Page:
It’s before eleven and I’ve checked into a nice hotel in Mae Sot. The trip is going well. Thai roads are good, traffic has been light, the bike is running smooth, and I’ve managed to steer clear of the law. I felt sure my luck had run out today at a checkpoint — I had a bribe at the ready — but the cop just smiled and waved me through. The blinking red light on my helmet cam probably helped.


Chiang Mai at last. The party is already in full swing as I roll into town. I narrowly avoid a drenching as I maneuver around the moat, but later there’s no escape as first a little girl, then an old lady, and finally five dudes dressed as Kick-Ass soak me in quick succession. I’m as yet unarmed, nare a squirt gun or a bucket on hand to return fire. But mark my words: I will have my vengeance, on this day or the next.


A few people have called me on it, and yeah, I admit, I am somewhat obsessed. And not always in a healthy way. I sometimes wish I could flip a switch, stop caring, and devote all that time and energy to other, more noble things. I find the subject relentlessly fascinating though, and on the whole I believe the obsession has been and continues to be good for me. And others. On the whole. But what keeps me going most of all, is that I just know it would eat away at me if I were to quit.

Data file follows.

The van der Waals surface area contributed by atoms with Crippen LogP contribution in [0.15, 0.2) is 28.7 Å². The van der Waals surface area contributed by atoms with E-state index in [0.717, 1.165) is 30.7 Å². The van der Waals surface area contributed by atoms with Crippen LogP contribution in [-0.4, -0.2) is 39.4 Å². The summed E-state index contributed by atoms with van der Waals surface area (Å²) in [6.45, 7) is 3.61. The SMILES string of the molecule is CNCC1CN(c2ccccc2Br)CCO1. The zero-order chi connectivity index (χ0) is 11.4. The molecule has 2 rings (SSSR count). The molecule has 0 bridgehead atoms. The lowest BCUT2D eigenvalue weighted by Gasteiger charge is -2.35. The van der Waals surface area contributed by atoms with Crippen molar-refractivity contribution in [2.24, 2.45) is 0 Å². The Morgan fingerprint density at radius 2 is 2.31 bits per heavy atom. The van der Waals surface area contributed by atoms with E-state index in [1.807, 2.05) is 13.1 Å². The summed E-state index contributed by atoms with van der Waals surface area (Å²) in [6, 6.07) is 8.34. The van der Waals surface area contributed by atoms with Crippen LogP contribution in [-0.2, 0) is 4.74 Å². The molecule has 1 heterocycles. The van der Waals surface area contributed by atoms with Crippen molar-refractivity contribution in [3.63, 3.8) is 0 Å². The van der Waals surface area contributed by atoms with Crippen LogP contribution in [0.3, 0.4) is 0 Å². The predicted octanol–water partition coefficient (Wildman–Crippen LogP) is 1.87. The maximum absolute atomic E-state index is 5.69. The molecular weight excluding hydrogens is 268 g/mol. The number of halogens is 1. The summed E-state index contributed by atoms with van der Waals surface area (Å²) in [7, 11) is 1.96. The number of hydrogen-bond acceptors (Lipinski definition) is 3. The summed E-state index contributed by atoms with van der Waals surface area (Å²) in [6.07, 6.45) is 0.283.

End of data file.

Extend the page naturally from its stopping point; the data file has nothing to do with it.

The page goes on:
You’re soaking wet, but you still try to avoid a splashing. Locals you’ve just ambushed invite you to reload from their hose. You get squirted by a ladyboy who then asks if she can ride with you for drive-bys. You notice that pets have made themselves scarce. You’re still not sure if head shots are cool. You begin to resent your parents just a little for never bringing you here as a kid. And you have to pee far more frequently than usual.

Hanging with Travis Garner ( and some new friends at Songkran in Chiang Mai.


I feel a definite shift. Thailand has been good to me, in ways unexpected. My time here hasn’t exactly been the stuff my one-time hopes and dreams were made of. Not what I wanted, but perhaps just what I needed. And yes, the shift seems obvious now, but I’m not ashamed nor regretful of the path I took to get here. The poor man already knows riches are overrated. But it’s not until he attains them that the real knowing takes hold.